The GIS analysis that was performed identified aspen contributed forest stands within northeast Michigan.  These stands were identified from a 1992 Landsat 5 Thematic Mapper image by processing the image within the Erdas Imagine 8.3 remote sensing software package.  The steps that were performed included, overlaying and registering the raw imagery, collecting GPS ground coordinates to identify the position of an aspen stand similar to the desired type, classifying the imagery based upon the signature collected at the area of interest delineated by the GPS point, clumping the resultant classification together, and performing a sieve operation to weed out any polygons that represented less than five acres. 

Because of the limitations of experience and file transfer size, additional processing steps were performed with Arcview's Spatial Analyst Extension.  Spatial Analyst was able to convert the image file to a grid file (its own format) and then, based upon the attributes within the grid file, was able to select all polygons except the background polygon and convert it to an Arcview shape file.  This process transferred the polygons that represented the aspen stands from the image format to a usable format for the GIS. 

At the same time the processing was happening to the image files, the GIS data was being manipulated to 'meet' the image data for future integration.  The original data taken from the Environmental Systems Research Institute's (ESRI) 1998 GIS Map Data CD had to be reprojected from its native projection (Geographic, WGS84) to the projection that matched the data from the satellite imagery (UTM, Datum Unknown).  The data that was reprojected included Michigan counties, rivers, and roads.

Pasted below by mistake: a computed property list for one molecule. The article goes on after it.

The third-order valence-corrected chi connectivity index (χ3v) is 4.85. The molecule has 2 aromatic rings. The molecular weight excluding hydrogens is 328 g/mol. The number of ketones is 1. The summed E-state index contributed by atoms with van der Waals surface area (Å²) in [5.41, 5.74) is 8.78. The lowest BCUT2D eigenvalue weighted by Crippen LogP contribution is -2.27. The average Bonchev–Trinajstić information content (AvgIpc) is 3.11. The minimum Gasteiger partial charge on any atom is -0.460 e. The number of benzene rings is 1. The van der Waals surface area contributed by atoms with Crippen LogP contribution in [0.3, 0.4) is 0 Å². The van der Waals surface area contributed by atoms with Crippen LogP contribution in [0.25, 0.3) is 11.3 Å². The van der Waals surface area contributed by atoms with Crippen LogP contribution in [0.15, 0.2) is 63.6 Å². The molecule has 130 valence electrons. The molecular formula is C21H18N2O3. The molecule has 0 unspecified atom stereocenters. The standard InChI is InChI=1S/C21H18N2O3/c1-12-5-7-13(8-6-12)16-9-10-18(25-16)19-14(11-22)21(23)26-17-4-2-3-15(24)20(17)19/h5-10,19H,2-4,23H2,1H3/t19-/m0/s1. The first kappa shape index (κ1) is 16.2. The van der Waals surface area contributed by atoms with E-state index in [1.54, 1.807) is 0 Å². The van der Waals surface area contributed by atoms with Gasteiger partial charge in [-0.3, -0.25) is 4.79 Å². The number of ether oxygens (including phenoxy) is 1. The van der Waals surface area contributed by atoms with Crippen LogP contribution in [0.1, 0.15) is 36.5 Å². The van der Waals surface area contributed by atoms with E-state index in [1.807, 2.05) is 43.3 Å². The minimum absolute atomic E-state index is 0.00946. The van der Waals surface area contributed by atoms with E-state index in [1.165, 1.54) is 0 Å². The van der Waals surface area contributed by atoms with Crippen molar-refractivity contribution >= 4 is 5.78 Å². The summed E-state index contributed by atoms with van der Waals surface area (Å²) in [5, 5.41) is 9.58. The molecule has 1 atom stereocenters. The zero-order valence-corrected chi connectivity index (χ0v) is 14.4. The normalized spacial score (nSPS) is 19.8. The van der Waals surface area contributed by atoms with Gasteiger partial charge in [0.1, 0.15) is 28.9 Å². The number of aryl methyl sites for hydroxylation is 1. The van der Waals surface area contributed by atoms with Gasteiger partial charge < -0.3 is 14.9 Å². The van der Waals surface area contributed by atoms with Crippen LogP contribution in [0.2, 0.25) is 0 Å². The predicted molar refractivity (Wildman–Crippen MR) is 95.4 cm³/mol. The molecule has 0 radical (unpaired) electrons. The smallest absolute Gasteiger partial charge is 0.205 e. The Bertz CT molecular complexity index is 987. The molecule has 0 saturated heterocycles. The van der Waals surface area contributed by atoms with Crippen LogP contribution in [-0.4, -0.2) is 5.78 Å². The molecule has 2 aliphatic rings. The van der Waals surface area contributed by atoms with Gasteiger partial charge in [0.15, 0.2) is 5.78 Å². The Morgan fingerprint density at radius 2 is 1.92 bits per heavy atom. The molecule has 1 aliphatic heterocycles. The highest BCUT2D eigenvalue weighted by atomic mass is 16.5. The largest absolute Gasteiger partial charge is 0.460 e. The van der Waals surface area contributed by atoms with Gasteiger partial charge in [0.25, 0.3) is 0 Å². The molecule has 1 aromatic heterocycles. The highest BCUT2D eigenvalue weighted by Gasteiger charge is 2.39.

The GIS step was to create the 1500 ft buffer around the rivers layer that would eventually help to identify the desired aspen stands.  This buffer represents a grouse's affinity for water.

At the point of overlaying all the data, the first 'real' problem came up.  When all the data was put together, everything except the aspen locations aligned with one another.  After investigating this for some time, the conclusion was reached that the error must have been with the original identification of the image's datum.  The header file that contains this type of information, specified the datum as code 8, not knowing what this was, the datum best fitting the project's needs was selected.  This appears to have been the mistake, having the improper datum caused for a misalignment with all the other data.  To correct this problem, a roads layer containing all the major roads in northeast Michigan was screen digitized from the image.  The next step was to create a 'link' file within ESRI's Arc/Info GIS that would adjust the newly digitized roads to the same coordinate space as the GIS roads that were aligning with all the other data.  The same link file was then applied to the image classified aspen stands to move them into a relative, in relation to the other layers, correct, coordinate space.

At this point the two main data layers were complete and the final analytical step could take place.  This step was to overlay the image classified aspen contributed forest stands with the rivers proximity buffer to produce a final layer that met the selection criteria.  These criteria were that the aspens had to match the signature found at the desired GPS location, they had to be greater than five acres in size, and had to be within 1500 feet of a river.  These are the parameters that should produce locations that contain high grouse concentrations for the analysis described in the introduction of this web page.